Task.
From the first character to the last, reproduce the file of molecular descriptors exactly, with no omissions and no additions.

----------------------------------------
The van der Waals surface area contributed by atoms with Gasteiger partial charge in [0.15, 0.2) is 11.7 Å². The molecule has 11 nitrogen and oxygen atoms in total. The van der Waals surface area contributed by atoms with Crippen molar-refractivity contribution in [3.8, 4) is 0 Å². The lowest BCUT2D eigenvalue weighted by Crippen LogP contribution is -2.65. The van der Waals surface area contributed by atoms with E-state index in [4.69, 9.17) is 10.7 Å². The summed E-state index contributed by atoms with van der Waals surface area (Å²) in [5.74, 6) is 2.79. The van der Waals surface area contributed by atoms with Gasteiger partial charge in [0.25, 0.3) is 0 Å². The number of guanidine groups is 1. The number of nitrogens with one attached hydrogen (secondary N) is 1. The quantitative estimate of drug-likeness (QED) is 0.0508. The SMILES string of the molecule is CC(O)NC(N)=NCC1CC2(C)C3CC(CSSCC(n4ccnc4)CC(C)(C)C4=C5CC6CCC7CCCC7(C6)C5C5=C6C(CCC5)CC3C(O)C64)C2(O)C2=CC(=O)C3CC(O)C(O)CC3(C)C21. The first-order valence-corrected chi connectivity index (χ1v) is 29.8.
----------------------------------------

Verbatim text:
The van der Waals surface area contributed by atoms with Gasteiger partial charge in [0.15, 0.2) is 11.7 Å². The molecule has 11 nitrogen and oxygen atoms in total. The van der Waals surface area contributed by atoms with Crippen molar-refractivity contribution in [3.8, 4) is 0 Å². The lowest BCUT2D eigenvalue weighted by Crippen LogP contribution is -2.65. The van der Waals surface area contributed by atoms with E-state index in [4.69, 9.17) is 10.7 Å². The summed E-state index contributed by atoms with van der Waals surface area (Å²) in [5.74, 6) is 2.79. The van der Waals surface area contributed by atoms with Gasteiger partial charge in [0.25, 0.3) is 0 Å². The number of guanidine groups is 1. The number of nitrogens with one attached hydrogen (secondary N) is 1. The quantitative estimate of drug-likeness (QED) is 0.0508. The SMILES string of the molecule is CC(O)NC(N)=NCC1CC2(C)C3CC(CSSCC(n4ccnc4)CC(C)(C)C4=C5CC6CCC7CCCC7(C6)C5C5=C6C(CCC5)CC3C(O)C64)C2(O)C2=CC(=O)C3CC(O)C(O)CC3(C)C21. The first-order valence-corrected chi connectivity index (χ1v) is 29.8.